Warden, and they were fined punitive damages for lack of policy; 
is that correct? 

MR. SMALL: I'm not sure. 

SENATOR KNIGHT: Insufficient policy. Does that 
affect you at all? I've heard that it affects the number of 
wardens waiting, prospective wardens awaiting assignment. There 
aren't that many anymore. It's not as good a job as it is used 
to be, maybe. 

MR. SMALL: It obviously raises my level of 
concern. The 27 years that I've been in the Department, I've 
always done it from the standpoint that I believe in honesty, I 
believe in integrity, I will do — I personally do what I 
believe is right, the right thing to do for the right reasons. 

So with that note, no, I'm not worried. I 
believe in the justice system. And if I get sued, which I do, I 
believe that in the end it'll come out. 

SENATOR KNIGHT: But when they are awarded 
damages based on insufficient policy, it's rather nebulous as 
far as — 

MR. SMALL: Yes, it is. 



70 

SENATOR KNIGHT: — your ability to institute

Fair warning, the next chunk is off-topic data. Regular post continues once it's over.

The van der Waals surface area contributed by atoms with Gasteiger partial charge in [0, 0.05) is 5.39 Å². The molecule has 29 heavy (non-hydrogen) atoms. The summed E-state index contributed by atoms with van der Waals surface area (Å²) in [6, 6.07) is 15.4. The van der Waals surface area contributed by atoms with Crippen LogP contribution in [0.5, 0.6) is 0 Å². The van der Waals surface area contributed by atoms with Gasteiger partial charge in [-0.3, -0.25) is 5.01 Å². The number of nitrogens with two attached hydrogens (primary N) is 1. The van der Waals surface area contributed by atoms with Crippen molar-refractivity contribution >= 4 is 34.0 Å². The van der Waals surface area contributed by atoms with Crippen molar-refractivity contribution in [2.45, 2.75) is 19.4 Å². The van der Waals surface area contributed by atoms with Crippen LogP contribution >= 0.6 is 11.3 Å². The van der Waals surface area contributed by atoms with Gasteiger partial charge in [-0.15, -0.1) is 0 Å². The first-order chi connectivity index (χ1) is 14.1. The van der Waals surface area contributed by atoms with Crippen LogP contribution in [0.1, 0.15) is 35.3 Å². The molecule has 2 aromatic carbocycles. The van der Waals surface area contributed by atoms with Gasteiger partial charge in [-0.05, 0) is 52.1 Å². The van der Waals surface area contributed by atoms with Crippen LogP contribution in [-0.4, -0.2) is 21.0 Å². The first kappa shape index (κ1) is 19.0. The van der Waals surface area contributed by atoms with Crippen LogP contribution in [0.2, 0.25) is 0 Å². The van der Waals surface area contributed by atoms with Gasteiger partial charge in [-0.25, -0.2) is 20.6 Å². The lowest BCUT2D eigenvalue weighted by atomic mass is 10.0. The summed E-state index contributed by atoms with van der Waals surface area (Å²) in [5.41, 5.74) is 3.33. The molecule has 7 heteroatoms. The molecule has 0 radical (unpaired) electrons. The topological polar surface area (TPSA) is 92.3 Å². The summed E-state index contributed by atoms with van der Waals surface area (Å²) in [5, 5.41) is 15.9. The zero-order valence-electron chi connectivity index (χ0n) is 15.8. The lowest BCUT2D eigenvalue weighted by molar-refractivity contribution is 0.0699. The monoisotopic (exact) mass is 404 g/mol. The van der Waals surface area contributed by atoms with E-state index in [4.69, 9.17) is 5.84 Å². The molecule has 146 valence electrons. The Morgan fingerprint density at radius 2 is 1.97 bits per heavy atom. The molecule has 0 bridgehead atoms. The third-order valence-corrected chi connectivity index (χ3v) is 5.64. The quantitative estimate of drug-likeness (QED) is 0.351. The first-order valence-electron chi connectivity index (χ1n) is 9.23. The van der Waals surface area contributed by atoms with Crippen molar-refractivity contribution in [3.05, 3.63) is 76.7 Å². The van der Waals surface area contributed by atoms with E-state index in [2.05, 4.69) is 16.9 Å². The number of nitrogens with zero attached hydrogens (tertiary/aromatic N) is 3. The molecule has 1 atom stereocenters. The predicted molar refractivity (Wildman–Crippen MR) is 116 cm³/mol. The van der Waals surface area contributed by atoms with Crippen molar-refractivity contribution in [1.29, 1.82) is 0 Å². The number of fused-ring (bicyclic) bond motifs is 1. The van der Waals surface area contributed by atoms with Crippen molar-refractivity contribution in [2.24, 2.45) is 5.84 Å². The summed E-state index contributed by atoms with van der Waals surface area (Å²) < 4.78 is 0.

policy or changes within the system. 

MR. SMALL: It is relatively limited. My ability 
to implement or to initiate a policy is very limited. 

SENATOR KNIGHT: They may hang you with it, 
though. 

MR. SMALL: Yes, they may. 

CHAIRMAN BURTON: You talked about drug 
charges. Was it friends, families, employees? What was the mix 
on the people that you referred to the D.A. for bringing drugs 
into the prison? 

MR. SMALL: Mostly through visiting. Also 
through mail and quarterly packages as an example. 

CHAIRMAN BURTON: Any employees? 

MR. SMALL: I believe there was one employee, if 
I recall correctly. 

CHAIRMAN BURTON: Do you have any program to 
monitor what is allegedly an employee problem, smuggling drugs 
in? 

MR. SMALL: We have training on identification of 
people under influence, those kinds of things, and recently the 
contract allows for some random testing of peace officers. 

CHAIRMAN BURTON: I've got a copy of your 
Visitors Rules and Regulations.